Hague Rules. (See Appendix IX for text of the Hague Rules and Hague-Visby Rules amendments as implemented by the United Kingdom Carriage of Goods by Sea Act 1971.)
When cargo was received by a carrier, a bill of lading would be issued as a receipt for the goods. In the very early days of commerce and carriage of goods by sea, the document gradually began to include statements of the terms and conditions of the contract of carriage between the carrier/shipowner and the user of the ship. Originally the carrier was a “common carrier” and subject to very strict liability. There was no formal contract under which he could protect himself and exclude or limit his liability for loss or damage to or delay in delivery of the goods.
Gradually, however, parties to a contract began to enter into formal contracts and were being permitted to insert clauses benefiting one or other of the parties, depending on their bargaining strength. In contracts of carriage of goods by sea, the shipowners (usually in Europe) were generally more powerful than the cargo interests (especially in the newer countries, such as the United States, Australia and Canada) and eventually clauses appeared in the contracts for carriage of goods by sea which removed the carrier’s “common carrier” status and strict liability. Some carriers even attempted to exclude liability for their own negligence or that of their servants or agents. Bills of lading in which liability was excluded were also in danger of losing their value as transferable documents of title in international trade.
The legislators in some ship-using countries began to legislate to protect their own shippers’ interests. An early example was the United States Harter Act 1893 which was followed, in different ways, in other countries. The Harter Act 1893 possessed two main purposes: to prevent clauses in bills of lading relieving ship-owners from liability for consequences of negligence and to allow shipowners to exclude liability for errors in navigation or management of the vessel.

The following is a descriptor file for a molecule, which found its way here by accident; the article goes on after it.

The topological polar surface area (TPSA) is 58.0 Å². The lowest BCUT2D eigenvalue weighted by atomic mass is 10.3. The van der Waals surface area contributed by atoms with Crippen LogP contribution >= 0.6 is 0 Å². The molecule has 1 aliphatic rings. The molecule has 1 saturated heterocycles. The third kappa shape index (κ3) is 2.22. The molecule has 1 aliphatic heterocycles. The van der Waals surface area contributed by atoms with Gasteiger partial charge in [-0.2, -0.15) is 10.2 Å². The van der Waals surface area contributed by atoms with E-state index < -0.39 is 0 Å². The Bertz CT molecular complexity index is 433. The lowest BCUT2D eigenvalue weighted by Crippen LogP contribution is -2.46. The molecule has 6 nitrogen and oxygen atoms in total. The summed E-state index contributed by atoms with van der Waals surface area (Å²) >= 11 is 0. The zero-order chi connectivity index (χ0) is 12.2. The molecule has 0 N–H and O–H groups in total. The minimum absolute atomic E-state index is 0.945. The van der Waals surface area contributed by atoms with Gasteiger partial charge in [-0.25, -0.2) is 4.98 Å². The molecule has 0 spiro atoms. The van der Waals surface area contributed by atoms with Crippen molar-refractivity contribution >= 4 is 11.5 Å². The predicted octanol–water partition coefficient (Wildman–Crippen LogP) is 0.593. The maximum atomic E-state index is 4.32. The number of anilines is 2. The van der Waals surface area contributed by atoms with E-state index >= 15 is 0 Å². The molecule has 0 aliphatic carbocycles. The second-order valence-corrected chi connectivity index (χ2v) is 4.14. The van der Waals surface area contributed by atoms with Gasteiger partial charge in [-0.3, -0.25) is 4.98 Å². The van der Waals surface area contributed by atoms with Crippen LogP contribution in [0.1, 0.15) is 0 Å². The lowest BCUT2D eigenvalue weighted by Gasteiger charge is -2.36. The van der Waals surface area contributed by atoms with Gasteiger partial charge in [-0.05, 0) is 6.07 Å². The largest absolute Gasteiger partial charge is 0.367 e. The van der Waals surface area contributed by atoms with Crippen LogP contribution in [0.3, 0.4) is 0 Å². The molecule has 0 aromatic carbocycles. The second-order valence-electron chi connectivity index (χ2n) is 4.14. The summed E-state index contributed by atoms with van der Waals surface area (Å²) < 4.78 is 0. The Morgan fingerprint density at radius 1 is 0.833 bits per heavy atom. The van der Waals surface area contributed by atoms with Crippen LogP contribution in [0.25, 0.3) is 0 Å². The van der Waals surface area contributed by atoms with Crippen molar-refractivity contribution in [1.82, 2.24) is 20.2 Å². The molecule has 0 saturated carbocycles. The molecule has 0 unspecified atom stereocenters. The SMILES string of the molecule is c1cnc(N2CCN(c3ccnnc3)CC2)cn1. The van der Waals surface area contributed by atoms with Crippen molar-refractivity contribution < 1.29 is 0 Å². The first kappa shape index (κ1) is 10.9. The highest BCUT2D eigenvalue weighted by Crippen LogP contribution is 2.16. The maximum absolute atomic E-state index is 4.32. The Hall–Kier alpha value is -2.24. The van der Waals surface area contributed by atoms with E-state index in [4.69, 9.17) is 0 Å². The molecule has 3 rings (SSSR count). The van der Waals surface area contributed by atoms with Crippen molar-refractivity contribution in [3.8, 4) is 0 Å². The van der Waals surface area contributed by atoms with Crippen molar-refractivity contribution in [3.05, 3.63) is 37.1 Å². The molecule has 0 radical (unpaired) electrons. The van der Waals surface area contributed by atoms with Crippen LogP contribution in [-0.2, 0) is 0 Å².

The Hague Rules were an attempt to reach agreement at an international level and followed the Harter Act closely. They were drafted by the Maritime Law Committee of the International Law Association at a meeting held in The Hague (Netherlands) in 1921 and were finally approved in Brussels (Belgium) in 1924. These rules define the minimum responsibilities and liabilities as well as the maximum tights and immunities of carriers.
The correct title of the “Hague Rules” is: “The International Convention for the Unification of Certain Rules of Law relating to Bills of Lading 1924” but the traditional, short name is used.
The principal obligations of carriers are to exercise due diligence before and at the beginning of the voyage to make the ship seaworthy, to properly man, equip and supply the ship and to make the ship fit and safe to receive, carry and take care of the cargo. Other obligations are to handle the cargo with care and to issue bills of lading showing the leading marks, the quantity of the goods and the apparent order and condition of the goods. The maximum rights and immunities are clearly defined in the Rules.
The main considerations which led to the introduction of the Rules and their incorporation into various national legislation, into bills of lading and also into charterparties, included the desirability of stopping the increasing tendency of carriers to contract out of their obligations by inclusion of unfair protective clauses. Another important consideration was that it was important to base conditions in contracts of carriage of goods by sea upon a code of rules adopted internationally having regard to the fact that parties interested in the carriage and transaction (shipowners, shippers, consignees, bankers, underwriters) may be of different nationalities. A uniform interpretation of the bill of lading terms in various countries is therefore essential.
The Hague Rules still applies, by domestic legislation, to bills of lading issued in some countries. However, the paramount clause in many charterparties and bills of lading incorporates the Hague Rules and also the later Hague-Visby Rules, depending on where the carriage takes place and where disputes are heard.